2018 Scholar of the Year Yann Robert
Humanities, Arts, Design and Architecture
Soon after Yann Robert’s arrival at UIC in 2012, the Newberry Library in Chicago finished digitizing a collection of nearly 40,000 French Revolution pamphlets that chronicle the era’s tumultuous events through opinions expressed by the monarchy’s detractors and defenders.
It was perfect timing for Robert, a scholar of 18th-century French theater, politics and literature, who had just completed an Andrew W. Mellon postdoctoral fellowship in the humanities at Stanford University.
The following year, he was awarded the Mellon Foundation’s prestigious fellowship at the Newberry, where those digitized materials would ultimately transform his analysis of the rise of theatrical trials and judicial plays.
Robert’s resulting book, “Dramatic Justice: Trial by Theater in the Age of the French Revolution,” is considered a pioneering effort that uses a “theatrical lens” to present new histories and interpretations of the era’s key events such as the trial of Louis XVI and the Terror.
“This approach mixing law and literature studies with performance studies gives me a new methodology,” he said.
Up to then, trials were secretive hearings held behind closed doors.
“The suspects and witnesses were questioned separately, everything was transcribed, and the judge would reach a verdict without even necessarily speaking and interrogating the various participants in the trial,” Robert said. “By the end of the 18th century, we moved to the kind of model that we are familiar with today — big public trials, lawyers arguing with each other, cross-examination, all of this before a jury and judge who are supposed to reach a verdict based on a subjective impression. It’s very theatrical, very different.”
Robert seeks to underline the downside of this change.
“The tendency in my field has been to present the shift from this secret private justice to a more modern system as a triumph of enlightenment, liberal values and rights of the accused,” he said. “What I show is that it actually produced a great deal of anxiety that theater was invading the courtroom and that we were losing any sense of truth as an objective value.”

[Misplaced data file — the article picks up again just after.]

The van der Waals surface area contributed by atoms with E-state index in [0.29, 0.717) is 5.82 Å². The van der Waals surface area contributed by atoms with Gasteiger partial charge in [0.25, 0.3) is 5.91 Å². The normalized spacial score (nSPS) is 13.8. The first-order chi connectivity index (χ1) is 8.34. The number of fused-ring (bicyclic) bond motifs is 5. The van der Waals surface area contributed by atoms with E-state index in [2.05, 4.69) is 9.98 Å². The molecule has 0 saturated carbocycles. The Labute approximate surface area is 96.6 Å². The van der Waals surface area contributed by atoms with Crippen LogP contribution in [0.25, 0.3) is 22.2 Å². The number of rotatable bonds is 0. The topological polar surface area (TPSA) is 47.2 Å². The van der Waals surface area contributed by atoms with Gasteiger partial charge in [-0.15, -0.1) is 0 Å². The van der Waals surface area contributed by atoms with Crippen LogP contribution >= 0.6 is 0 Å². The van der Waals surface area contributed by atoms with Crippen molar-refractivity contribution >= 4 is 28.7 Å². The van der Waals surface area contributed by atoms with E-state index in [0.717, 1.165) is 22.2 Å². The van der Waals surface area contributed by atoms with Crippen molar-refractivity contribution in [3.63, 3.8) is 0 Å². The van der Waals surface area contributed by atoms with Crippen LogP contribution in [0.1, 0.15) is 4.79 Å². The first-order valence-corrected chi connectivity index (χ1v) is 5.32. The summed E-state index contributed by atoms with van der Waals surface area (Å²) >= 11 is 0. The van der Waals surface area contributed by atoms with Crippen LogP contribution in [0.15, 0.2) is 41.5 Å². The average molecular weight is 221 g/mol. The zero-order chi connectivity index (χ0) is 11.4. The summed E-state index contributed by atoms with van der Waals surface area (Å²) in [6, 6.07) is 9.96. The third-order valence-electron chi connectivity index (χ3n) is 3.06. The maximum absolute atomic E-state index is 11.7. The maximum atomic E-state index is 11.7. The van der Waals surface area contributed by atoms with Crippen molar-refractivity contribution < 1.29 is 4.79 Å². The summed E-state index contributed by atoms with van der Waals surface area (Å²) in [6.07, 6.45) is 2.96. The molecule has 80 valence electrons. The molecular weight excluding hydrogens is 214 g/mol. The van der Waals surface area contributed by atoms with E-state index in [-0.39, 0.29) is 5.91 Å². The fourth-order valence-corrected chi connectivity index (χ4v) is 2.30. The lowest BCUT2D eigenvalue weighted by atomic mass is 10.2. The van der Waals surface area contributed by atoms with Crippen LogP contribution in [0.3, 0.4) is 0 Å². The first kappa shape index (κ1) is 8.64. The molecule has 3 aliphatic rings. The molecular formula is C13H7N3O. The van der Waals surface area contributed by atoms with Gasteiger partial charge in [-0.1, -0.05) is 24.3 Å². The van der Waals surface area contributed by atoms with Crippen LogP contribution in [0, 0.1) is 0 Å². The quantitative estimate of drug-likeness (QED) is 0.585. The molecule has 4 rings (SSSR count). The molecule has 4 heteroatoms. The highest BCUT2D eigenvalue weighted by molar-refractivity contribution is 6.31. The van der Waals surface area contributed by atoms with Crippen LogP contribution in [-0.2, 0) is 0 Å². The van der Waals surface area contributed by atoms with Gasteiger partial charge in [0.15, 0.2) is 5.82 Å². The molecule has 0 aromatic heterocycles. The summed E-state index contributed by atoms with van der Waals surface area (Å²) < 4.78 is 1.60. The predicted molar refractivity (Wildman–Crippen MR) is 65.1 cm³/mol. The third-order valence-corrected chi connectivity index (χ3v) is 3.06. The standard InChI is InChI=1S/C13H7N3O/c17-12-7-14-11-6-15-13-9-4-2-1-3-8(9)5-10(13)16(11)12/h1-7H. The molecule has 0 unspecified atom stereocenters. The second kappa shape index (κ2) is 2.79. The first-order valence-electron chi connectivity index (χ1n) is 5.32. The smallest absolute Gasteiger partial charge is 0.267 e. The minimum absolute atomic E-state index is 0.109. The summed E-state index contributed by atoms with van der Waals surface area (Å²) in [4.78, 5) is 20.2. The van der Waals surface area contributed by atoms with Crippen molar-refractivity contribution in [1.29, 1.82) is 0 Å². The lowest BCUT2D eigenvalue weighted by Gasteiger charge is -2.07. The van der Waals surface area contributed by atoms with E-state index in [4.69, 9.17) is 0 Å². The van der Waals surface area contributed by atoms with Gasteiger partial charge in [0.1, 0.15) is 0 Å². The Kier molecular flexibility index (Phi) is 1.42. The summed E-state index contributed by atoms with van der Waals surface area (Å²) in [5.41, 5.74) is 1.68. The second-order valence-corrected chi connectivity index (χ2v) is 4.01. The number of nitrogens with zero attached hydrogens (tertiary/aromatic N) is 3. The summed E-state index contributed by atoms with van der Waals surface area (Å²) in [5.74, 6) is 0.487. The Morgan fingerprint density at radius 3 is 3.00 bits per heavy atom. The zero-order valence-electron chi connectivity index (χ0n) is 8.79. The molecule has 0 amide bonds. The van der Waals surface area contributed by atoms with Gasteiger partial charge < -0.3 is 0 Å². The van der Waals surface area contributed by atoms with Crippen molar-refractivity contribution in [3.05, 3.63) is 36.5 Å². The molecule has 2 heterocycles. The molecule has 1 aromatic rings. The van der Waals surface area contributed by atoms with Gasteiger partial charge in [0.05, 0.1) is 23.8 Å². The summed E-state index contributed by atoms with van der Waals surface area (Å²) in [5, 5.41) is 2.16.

People in the 18th century, but even more so in the present, are aware they are building justice on a competition of potentially fraudulent narratives, he notes.
“I feel like a lot of those anxieties are very present today when we have a lawsuit culture, trial by media, and the sense that justice is often more the result of who is a better performer than of who has the most just case,” he said.
Robert’s early career work, which is characterized by the University of Chicago’s Robert Morrissey as “impeccable research and daring, deeply thought-through analyses,” also includes a critical edition of the Revolutionary play “L’Ami des lois,” 13 articles, four book reviews and numerous presentations at some of the most important conferences in his field.
As founding member of the Newberry Library’s “French Revolution Pamphlets Digital Initiative,” he has led a team of more than 40 students as they research, contextualize and translate the era’s pamphlets over the past three years.
One of the projects he’s most proud of is his graduate-level students’ translation of “The Last Judgement of Kings,” an important government-sponsored Revolutionary play that is now more accessible to non-specialists.
“My hope is that having those types of plays translated might make it possible for historians or future historians to use them in their research and teaching,” he said. “They now have a readily accessible version in English, side-by-side with the French.”